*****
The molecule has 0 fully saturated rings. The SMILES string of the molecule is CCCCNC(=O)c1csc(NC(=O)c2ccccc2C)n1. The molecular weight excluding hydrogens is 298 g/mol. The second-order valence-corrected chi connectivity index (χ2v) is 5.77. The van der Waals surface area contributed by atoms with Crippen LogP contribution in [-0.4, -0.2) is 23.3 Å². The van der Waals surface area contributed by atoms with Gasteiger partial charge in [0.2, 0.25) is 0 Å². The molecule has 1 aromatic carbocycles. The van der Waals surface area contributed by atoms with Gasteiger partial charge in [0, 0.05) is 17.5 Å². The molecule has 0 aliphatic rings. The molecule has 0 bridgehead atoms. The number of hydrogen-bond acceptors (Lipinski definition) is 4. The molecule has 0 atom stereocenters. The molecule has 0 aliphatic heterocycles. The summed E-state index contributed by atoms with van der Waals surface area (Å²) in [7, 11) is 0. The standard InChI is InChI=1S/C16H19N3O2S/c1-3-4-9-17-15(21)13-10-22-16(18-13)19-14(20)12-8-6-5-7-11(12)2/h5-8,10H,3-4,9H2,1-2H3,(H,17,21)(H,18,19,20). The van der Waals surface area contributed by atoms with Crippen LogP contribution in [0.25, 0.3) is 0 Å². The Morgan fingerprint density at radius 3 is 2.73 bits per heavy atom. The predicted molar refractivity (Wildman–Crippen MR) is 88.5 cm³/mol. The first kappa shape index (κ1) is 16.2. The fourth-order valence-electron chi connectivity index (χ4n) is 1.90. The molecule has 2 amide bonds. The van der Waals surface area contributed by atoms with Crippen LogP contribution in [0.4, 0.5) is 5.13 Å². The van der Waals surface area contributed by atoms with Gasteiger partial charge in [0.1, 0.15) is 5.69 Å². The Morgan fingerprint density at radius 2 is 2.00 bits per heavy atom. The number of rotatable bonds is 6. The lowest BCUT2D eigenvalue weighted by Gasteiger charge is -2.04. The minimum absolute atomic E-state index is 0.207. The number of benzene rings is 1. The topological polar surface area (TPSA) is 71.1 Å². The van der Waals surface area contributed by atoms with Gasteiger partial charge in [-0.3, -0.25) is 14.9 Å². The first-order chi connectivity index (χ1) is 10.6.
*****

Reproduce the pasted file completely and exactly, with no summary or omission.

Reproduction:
The molecule has 0 fully saturated rings. The SMILES string of the molecule is CCCCNC(=O)c1csc(NC(=O)c2ccccc2C)n1. The molecular weight excluding hydrogens is 298 g/mol. The second-order valence-corrected chi connectivity index (χ2v) is 5.77. The van der Waals surface area contributed by atoms with Crippen LogP contribution in [-0.4, -0.2) is 23.3 Å². The van der Waals surface area contributed by atoms with Gasteiger partial charge in [0.2, 0.25) is 0 Å². The molecule has 1 aromatic carbocycles. The van der Waals surface area contributed by atoms with Gasteiger partial charge in [0, 0.05) is 17.5 Å². The molecule has 0 aliphatic rings. The molecule has 0 bridgehead atoms. The number of hydrogen-bond acceptors (Lipinski definition) is 4. The molecule has 0 atom stereocenters. The molecule has 0 aliphatic heterocycles. The summed E-state index contributed by atoms with van der Waals surface area (Å²) in [7, 11) is 0. The standard InChI is InChI=1S/C16H19N3O2S/c1-3-4-9-17-15(21)13-10-22-16(18-13)19-14(20)12-8-6-5-7-11(12)2/h5-8,10H,3-4,9H2,1-2H3,(H,17,21)(H,18,19,20). The van der Waals surface area contributed by atoms with Crippen LogP contribution in [0.25, 0.3) is 0 Å². The Morgan fingerprint density at radius 3 is 2.73 bits per heavy atom. The predicted molar refractivity (Wildman–Crippen MR) is 88.5 cm³/mol. The first kappa shape index (κ1) is 16.2. The fourth-order valence-electron chi connectivity index (χ4n) is 1.90. The molecule has 2 amide bonds. The van der Waals surface area contributed by atoms with Crippen LogP contribution in [0.4, 0.5) is 5.13 Å². The van der Waals surface area contributed by atoms with Gasteiger partial charge in [0.1, 0.15) is 5.69 Å². The Morgan fingerprint density at radius 2 is 2.00 bits per heavy atom. The number of rotatable bonds is 6. The lowest BCUT2D eigenvalue weighted by Gasteiger charge is -2.04. The minimum absolute atomic E-state index is 0.207. The number of benzene rings is 1. The topological polar surface area (TPSA) is 71.1 Å². The van der Waals surface area contributed by atoms with Gasteiger partial charge in [-0.3, -0.25) is 14.9 Å². The first-order chi connectivity index (χ1) is 10.6.